Today, Senator Charles Schwertner, MD (R-Georgetown) filed SB 134, also known as the Small Business Tax Relief Act. If passed, SB 134 will establish a permanent $5 million total revenue exemption from the state's business franchise tax and provide critical tax relief for tens of thousands of Texas businesses.
"Today, I'm proud to file a landmark tax cut for the hard-working small business owners that create jobs and drive our Texas economy," said Schwertner. "For many small and medium-sized businesses struggling to make it, the state franchise tax represents an unreasonable and unnecessary tax burden that only serves to limit job growth and stifle new investment.
The Texas Comptroller's Office estimates that the Small Business Tax Relief Act (SB 134) would provide over $440 million in annual tax relief, while exempting over 65,000 small businesses that would otherwise pay the state's business franchise tax. These small businesses represent over 55% of all entities required to remit payment under the current franchise tax structure.
Unlike past proposals to eliminate the franchise tax entirely, SB 134 won't generate a multi-billion dollar budget shortfall and can be achieved with modest impact to state revenue. The Comptroller's Office estimates that raising the exemption to $5 million would result in a 9.17% decrease in overall revenue collected by the franchise tax.
"This fiscally responsible approach provides meaningful tax relief to the small businesses who need it most, while still maintaining a balanced budget," said Schwertner. "It just makes sense."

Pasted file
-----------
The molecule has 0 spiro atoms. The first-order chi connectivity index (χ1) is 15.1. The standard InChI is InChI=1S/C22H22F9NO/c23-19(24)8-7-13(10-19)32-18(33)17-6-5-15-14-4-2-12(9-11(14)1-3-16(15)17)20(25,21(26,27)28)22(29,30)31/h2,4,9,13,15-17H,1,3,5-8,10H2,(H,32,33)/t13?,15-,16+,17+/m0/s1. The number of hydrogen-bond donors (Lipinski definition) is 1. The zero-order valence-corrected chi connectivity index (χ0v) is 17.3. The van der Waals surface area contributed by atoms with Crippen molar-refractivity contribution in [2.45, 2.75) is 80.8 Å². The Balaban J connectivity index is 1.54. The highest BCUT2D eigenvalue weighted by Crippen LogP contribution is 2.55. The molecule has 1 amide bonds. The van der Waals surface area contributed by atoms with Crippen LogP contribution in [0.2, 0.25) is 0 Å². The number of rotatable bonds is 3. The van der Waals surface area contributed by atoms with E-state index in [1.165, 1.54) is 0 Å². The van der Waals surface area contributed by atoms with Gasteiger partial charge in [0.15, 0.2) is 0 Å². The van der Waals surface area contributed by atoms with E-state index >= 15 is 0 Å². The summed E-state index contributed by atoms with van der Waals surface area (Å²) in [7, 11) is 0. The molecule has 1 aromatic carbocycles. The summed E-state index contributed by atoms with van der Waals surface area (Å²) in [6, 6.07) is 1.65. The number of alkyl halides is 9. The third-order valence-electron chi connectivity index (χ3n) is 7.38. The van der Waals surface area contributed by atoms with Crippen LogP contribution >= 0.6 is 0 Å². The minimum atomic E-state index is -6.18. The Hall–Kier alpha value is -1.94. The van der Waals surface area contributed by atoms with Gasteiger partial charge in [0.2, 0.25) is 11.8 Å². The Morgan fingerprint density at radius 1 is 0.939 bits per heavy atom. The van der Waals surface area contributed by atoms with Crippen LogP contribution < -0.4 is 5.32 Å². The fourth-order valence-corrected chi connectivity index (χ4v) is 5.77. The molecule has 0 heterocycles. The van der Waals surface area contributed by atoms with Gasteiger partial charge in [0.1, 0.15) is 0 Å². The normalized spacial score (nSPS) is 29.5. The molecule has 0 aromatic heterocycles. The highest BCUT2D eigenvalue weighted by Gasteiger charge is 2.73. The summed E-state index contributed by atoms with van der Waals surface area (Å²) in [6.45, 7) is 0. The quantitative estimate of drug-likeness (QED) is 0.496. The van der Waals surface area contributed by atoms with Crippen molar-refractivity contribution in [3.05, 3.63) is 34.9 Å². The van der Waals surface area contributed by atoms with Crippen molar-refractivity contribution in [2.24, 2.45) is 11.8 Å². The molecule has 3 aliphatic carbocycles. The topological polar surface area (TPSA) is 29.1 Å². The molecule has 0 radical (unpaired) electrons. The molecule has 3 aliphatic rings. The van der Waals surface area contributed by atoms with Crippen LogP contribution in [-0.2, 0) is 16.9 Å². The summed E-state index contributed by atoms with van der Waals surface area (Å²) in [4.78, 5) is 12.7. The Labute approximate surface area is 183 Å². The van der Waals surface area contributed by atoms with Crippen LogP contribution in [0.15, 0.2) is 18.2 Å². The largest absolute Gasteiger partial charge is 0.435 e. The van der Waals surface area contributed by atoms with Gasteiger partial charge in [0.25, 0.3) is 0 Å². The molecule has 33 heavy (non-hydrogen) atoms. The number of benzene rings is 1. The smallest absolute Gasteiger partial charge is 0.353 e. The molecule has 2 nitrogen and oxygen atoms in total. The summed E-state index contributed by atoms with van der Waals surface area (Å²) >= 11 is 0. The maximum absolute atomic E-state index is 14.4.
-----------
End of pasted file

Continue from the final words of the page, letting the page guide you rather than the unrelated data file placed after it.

Small business advocates have consistently argued that the franchise tax disproportionately affects small to medium-sized Texas businesses -- particularly in those industries marked by high gross receipts but marginal overall profits.
Let's work through this baby.
First, is paragraph 2 correct? Along with the last graf, probably, in part.
Is Schwertner's answer the right one?
Not at all, without getting higher end business to pay more.
And, no, a $440 million tax cut is small potatoes to a multi-billion tax elimination, of course.
So, Schwertner comes off tries to come off looking like a kinder, gentler Republican.
$440 million is $440 million, period.
It's "only" a couple of hundred dollars per each child in Texas public schools.
And, beyond that, every time a Texas Republican tries to perform actual math on the Texas franchise tax, they get it wrong, and the cuts are worse than claimed, to boot.
I hope this gets brought up in the state's appeal of Judge John Dietz's ruling that Texas' school finance system is unconstitutional. Gov-elect Strangeabbott has claimed to see nothing wrong with it, and now, his minions want to cut school finance even more.